Verizon, which was already planning to leave the state, was the only wholesale or commercial provider in most rural areas. It sold T-1s (1.5 megabit backbone – very small) for hundreds of dollars per month each and without meaningful volume discounts. These T-1s were the only option that most retail Internet Service Providers (ISPs) had for backhaul (connection to the broad Internet). Small and medium business could not afford the connectivity they needed. So Internet-dependent businesses couldn’t afford to be in rural areas and ISPs couldn’t afford to provide customers with good retail service in these areas. In order to obtain rural retail service (including cellular) which was comparable to that available in urban areas, wholesale backhaul would have to be available at near-urban prices – which were at least a 90% reduction from what Verizon was then charging here. I was clear – and I’m sure Mike understood – that Verizon would not like to have its monopoly rents threatened and that any successor would have to be able to sell in much greater quantities because margins would be lower.
Now President of FairPoint in Vermont, Mike Smith said yesterday in an interview broadcast on WCAX that he never meant that the VTA should build fiber networks and provide middle-mile (backhaul) service. He thought it would be directing its efforts to cellular and to retail service. However, Act 79 which Mike was instrumental in getting through the legislature authorizes the VTA “to own, acquire, sell, trade, and lease equipment, facilities, and other infrastructure that could be accessed and used by multiple service providers, the state and local governments, including fiber optic cables, towers, shelters, easements, rights of way, and wireless spectrum of frequencies; provided that any agreement by the authority to sell infrastructure that is capable of use by more than one service provider shall contain conditions that will ensure continued shared use or colocation at reasonable rates [NB. All emphasis mine]”.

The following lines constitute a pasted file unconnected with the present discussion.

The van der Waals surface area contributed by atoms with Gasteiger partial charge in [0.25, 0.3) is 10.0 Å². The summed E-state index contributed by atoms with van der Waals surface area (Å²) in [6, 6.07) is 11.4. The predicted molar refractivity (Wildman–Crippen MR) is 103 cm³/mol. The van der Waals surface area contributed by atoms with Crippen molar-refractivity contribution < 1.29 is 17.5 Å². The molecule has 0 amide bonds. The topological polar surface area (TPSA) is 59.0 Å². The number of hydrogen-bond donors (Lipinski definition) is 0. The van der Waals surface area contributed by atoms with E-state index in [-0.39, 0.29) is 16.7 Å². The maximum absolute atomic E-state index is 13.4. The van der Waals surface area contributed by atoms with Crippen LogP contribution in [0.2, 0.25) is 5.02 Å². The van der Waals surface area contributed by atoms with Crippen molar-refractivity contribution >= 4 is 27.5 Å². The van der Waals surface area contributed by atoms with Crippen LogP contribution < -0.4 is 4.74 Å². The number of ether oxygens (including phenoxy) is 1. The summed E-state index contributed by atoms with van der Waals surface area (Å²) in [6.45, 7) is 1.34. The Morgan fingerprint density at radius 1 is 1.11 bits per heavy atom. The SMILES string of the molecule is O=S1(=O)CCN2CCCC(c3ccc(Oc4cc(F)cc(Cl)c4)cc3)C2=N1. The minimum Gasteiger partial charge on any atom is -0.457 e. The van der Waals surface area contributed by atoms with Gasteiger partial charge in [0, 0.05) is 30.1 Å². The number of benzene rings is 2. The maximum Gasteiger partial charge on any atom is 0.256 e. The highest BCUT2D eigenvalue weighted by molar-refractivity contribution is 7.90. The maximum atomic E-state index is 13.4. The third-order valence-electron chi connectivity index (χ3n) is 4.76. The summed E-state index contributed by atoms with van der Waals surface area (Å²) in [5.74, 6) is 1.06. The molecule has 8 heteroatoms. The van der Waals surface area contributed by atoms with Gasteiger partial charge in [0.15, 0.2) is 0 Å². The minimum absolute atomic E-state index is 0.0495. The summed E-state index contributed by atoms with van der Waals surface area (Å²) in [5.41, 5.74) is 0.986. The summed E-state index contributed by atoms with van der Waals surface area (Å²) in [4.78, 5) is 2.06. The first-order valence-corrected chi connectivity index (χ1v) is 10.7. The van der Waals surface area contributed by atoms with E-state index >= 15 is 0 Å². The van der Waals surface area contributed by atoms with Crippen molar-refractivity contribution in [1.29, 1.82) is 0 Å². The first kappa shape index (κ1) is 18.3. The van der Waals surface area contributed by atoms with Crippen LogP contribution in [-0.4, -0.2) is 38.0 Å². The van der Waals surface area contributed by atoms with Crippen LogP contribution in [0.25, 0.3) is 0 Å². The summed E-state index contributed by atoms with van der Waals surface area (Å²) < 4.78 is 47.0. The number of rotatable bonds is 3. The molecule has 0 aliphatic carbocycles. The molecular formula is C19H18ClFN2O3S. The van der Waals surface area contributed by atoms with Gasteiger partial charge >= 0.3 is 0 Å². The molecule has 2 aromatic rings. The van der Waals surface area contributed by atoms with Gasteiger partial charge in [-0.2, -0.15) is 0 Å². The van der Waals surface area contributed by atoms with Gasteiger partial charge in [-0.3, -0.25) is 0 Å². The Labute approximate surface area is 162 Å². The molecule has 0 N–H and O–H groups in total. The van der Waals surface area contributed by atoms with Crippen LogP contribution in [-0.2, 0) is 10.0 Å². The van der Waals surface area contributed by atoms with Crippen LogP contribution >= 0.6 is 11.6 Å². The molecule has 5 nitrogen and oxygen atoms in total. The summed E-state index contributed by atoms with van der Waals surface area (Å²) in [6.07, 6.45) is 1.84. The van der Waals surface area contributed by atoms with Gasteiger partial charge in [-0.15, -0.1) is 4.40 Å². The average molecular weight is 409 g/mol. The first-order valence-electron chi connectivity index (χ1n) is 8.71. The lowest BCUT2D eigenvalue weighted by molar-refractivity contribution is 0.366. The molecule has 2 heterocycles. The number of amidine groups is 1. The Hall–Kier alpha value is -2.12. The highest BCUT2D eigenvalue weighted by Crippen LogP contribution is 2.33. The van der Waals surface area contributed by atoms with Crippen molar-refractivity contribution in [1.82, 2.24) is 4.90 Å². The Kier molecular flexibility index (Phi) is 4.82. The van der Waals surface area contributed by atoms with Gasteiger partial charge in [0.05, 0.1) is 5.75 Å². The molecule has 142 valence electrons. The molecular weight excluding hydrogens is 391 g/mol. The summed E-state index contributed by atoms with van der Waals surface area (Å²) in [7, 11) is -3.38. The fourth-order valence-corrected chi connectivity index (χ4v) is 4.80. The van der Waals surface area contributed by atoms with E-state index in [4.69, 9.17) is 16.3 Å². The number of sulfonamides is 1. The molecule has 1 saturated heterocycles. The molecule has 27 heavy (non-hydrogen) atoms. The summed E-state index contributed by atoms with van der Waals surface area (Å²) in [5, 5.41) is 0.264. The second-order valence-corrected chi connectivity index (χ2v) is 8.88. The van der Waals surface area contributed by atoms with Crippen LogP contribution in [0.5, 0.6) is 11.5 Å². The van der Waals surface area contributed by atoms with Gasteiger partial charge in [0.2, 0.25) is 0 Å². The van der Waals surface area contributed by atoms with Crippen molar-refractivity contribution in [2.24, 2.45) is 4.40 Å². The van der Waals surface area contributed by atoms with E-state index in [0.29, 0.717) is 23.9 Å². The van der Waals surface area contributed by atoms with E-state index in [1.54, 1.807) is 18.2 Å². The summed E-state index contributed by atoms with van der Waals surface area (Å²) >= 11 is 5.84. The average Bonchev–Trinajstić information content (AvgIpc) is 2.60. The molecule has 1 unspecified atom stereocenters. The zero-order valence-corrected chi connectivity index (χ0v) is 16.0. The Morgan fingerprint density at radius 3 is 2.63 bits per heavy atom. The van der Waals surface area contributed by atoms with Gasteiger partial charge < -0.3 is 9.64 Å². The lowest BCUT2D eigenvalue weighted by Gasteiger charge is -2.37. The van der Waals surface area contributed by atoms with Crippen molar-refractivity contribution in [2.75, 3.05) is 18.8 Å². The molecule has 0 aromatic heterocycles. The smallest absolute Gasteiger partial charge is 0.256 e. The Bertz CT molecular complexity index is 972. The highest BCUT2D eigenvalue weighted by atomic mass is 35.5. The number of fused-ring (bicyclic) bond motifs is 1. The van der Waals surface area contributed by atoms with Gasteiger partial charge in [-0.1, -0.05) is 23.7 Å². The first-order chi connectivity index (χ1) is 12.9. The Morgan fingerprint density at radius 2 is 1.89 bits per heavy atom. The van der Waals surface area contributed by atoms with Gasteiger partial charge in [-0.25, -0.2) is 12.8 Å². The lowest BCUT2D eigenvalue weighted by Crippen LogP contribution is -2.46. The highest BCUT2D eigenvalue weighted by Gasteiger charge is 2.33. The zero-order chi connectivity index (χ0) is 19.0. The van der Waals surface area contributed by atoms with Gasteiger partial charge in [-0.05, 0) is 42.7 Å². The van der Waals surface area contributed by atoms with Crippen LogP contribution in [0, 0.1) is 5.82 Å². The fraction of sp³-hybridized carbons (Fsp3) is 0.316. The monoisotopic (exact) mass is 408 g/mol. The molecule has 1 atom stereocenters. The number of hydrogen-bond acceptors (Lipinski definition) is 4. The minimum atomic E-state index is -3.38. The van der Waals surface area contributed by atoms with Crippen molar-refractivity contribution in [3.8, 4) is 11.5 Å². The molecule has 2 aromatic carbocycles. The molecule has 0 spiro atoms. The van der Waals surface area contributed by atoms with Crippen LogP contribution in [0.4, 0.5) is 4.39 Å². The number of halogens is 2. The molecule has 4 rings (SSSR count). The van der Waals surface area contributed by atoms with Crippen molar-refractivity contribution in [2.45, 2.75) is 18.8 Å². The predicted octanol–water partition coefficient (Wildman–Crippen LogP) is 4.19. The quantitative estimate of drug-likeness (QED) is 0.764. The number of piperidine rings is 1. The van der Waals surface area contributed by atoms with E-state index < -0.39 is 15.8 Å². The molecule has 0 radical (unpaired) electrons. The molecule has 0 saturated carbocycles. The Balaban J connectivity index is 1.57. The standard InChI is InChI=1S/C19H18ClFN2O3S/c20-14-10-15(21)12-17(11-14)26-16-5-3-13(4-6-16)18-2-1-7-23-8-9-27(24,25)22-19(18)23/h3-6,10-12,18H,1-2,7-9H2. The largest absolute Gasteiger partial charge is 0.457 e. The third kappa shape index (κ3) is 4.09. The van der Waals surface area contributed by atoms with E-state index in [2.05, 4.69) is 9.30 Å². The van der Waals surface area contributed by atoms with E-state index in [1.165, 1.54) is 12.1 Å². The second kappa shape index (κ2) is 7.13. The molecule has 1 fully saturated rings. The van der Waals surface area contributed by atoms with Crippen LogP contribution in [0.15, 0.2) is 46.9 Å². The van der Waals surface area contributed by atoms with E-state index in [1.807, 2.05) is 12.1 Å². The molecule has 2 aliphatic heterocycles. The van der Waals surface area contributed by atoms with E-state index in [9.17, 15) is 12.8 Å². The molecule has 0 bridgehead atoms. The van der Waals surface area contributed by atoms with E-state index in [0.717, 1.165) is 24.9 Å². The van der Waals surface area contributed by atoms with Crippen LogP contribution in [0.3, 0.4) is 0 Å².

Moreover, the Act also says “Nothing in this chapter shall be construed to grant power to the authority to offer the sale of telecommunications services to the public.” In other words, the legislature specifically authorized VTA to be a wholesale provider and specifically forbad it to be a retail provider. The Legislature and the Governor meant the VTA to enable retail service by providing wholesale infrastructure.